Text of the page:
I don't think I became more sensitive, but I think my reaction became more obvious. Before I was diagnosed I was constantly feeling poor - it was my normal. After being gluten-free for many months, illness was no longer my normal so if something bothered me, it was much more obvious. KWIM?
For example, when I had a stomach ache after almost every meal, some major cramping was not unusual. Now, if I get that pain, it really stands out because I don't have that high background pain level.
I don't think my gluten sensitivity changed, just my reaction and/or how I perceived that reaction.
Okay, according to our doctor (who again, is the director of the celiac center at a prestigious children's hospital), the deamidated gliadin test is not as specific to celiac disease as I had thought from what I was reading :/ She said that the endomysial abs test was more specific and a positive result on that test would have her thinking more about celiac disease (we did not have this test done).
She also said that a positive result on a deamidated gliadin test could also be caused by some other conditions… she specifically mentioned severe acid reflux or food allergies. So my daughter's result could either be from one of those, or it could in fact be *early* celiac.
So the plan is to keep a food diary for at least a week, along with noting symptoms, etc. then continue on a regular diet for 6 months and then test again. If it's celiac, the numbers will be higher at that point, and we will do a more complete panel of labs. If her symptoms worsen, we do the labs closer to the 3 month mark.
I wanted to update for anyone who might find themselves in a similar situation
Of course I wish I had every answer now, but this is the way things go I suppose… one step at a time. I can wait for 6 months
Huh. I thought the EMA IgA had about the same specifity as the DGP IgG but it's a bit tougher for kids to get a positive on that one as it tends to be positive once the disease is more advanced. It's a very similar test to the tTG IgA and is rarely positive if the tTG IgA is negative - I think I've only seen that around here once in the last two and a half years that I've been hanging around.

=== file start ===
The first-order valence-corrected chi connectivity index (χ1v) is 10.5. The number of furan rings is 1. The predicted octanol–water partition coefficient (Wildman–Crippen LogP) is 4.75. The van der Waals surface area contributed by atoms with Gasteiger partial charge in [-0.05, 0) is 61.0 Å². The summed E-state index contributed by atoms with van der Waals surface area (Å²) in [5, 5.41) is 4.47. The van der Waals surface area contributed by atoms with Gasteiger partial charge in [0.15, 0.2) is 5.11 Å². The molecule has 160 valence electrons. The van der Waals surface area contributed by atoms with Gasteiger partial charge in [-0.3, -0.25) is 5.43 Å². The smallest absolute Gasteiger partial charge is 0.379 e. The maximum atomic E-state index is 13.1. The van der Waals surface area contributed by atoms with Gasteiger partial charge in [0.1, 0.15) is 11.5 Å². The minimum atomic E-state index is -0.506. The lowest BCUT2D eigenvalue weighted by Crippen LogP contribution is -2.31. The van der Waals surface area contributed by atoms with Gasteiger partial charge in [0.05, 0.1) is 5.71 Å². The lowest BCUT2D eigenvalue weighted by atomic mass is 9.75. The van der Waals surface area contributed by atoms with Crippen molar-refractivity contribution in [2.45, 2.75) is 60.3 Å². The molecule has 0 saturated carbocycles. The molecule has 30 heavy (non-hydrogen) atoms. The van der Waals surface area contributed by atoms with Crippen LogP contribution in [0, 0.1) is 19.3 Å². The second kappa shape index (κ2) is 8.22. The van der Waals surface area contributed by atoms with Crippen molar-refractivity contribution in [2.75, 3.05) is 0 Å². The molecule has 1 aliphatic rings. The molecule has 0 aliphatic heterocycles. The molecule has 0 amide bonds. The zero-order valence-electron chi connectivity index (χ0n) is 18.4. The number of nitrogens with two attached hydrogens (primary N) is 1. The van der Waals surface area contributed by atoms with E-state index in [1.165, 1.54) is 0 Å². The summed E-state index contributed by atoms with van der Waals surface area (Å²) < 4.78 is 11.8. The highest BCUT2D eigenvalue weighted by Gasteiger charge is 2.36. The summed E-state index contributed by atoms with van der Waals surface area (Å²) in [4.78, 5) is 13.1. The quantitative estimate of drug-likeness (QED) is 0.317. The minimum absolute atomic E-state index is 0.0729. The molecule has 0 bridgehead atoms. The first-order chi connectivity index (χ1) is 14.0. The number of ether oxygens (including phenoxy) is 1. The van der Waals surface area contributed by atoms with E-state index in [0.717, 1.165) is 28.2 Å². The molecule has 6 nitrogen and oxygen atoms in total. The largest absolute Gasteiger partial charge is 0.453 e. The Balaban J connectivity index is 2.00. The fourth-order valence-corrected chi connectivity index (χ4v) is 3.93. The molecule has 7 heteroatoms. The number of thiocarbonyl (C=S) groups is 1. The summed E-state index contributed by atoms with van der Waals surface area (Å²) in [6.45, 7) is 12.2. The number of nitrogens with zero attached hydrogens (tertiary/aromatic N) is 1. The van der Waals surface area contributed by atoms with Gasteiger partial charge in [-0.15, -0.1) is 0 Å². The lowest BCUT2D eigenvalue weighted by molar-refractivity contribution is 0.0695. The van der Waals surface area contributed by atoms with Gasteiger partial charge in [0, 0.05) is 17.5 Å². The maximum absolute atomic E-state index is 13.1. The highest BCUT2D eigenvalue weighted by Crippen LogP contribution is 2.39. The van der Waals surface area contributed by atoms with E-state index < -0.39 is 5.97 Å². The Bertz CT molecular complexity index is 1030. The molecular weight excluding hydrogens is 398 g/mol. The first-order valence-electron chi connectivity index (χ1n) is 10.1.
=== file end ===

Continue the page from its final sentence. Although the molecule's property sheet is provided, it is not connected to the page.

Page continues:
Even if the DGP IgG is "only" 95% specific to celiac disease, I would think she would be looking at celiac disease as the culprit rather than acid reflux and food allergies. I know the ttG IgA can (5% of the time) have a weak positive caused by thyroiditis, diabetes, crohn's, colitis, chronic liver disease, or a serious infection. It tests fora possible attack to the endomysial layer of the intestines and other health issues can cause some damage similar to celiac disease. The DGP test (as I understand it - but I'm not an expert) is positive when the body reacts to a deaminated gliadin peptide, which I believe is an artificial gliadin/gluten - the patient is reacting to gliadi/gluten.... would think that would be pretty specific.
But I'm not an expert.
I just get frustrated when doctors want people, especially children, to continue to damage themselves, to an even greater degree, so they can get a positive test result and make the "official" diagnosis. Six months is a long time to purposefully make a child ill. I think a better tack would have been to try the gluten-free diet for 6 months, while keeping a food and symptom journal, and then retest all the tests to see if they have gone down, even the negative ones. If they go down, that's an answer too and you've avoided an extra 6 months of poor health and growth.